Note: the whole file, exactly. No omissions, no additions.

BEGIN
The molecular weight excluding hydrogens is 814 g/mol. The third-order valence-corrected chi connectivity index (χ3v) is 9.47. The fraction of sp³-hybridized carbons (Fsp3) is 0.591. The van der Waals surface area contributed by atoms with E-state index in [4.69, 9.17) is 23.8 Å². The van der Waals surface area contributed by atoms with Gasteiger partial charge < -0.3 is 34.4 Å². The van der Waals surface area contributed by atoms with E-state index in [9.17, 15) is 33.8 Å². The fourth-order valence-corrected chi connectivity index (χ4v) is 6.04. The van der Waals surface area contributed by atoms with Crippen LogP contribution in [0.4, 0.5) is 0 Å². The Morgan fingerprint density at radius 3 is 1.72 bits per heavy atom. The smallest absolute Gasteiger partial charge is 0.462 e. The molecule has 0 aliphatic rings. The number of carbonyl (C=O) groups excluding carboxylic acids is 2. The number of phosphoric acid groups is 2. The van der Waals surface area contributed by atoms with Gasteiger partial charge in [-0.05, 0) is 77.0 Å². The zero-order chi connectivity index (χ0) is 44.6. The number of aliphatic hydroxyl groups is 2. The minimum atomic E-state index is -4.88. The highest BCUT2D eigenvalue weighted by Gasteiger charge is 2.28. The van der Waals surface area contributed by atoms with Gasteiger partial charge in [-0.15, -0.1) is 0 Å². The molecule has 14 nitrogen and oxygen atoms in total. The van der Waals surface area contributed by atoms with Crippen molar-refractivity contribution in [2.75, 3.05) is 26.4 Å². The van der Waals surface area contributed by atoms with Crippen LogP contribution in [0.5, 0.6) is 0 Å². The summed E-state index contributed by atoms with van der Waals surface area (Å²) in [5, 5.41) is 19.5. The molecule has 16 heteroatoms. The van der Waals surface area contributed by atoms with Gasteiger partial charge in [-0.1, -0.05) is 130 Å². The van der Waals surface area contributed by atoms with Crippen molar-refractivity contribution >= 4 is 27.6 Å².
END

The molecular weight excluding hydrogens is 814 g/mol. The third-order valence-corrected chi connectivity index (χ3v) is 9.47. The fraction of sp³-hybridized carbons (Fsp3) is 0.591. The van der Waals surface area contributed by atoms with E-state index in [4.69, 9.17) is 23.8 Å². The van der Waals surface area contributed by atoms with Gasteiger partial charge < -0.3 is 34.4 Å². The van der Waals surface area contributed by atoms with E-state index in [9.17, 15) is 33.8 Å². The fourth-order valence-corrected chi connectivity index (χ4v) is 6.04. The van der Waals surface area contributed by atoms with Crippen LogP contribution in [0.4, 0.5) is 0 Å². The Morgan fingerprint density at radius 3 is 1.72 bits per heavy atom. The smallest absolute Gasteiger partial charge is 0.462 e. The molecule has 0 aliphatic rings. The number of carbonyl (C=O) groups excluding carboxylic acids is 2. The number of phosphoric acid groups is 2. The van der Waals surface area contributed by atoms with Gasteiger partial charge in [-0.05, 0) is 77.0 Å². The zero-order chi connectivity index (χ0) is 44.6. The number of aliphatic hydroxyl groups is 2. The minimum atomic E-state index is -4.88. The highest BCUT2D eigenvalue weighted by Gasteiger charge is 2.28. The van der Waals surface area contributed by atoms with Gasteiger partial charge in [-0.15, -0.1) is 0 Å². The molecule has 14 nitrogen and oxygen atoms in total. The van der Waals surface area contributed by atoms with Crippen molar-refractivity contribution in [2.75, 3.05) is 26.4 Å². The van der Waals surface area contributed by atoms with Crippen LogP contribution in [0.5, 0.6) is 0 Å². The summed E-state index contributed by atoms with van der Waals surface area (Å²) in [5, 5.41) is 19.5. The molecule has 16 heteroatoms. The van der Waals surface area contributed by atoms with Gasteiger partial charge in [-0.1, -0.05) is 130 Å². The van der Waals surface area contributed by atoms with Crippen molar-refractivity contribution >= 4 is 27.6 Å².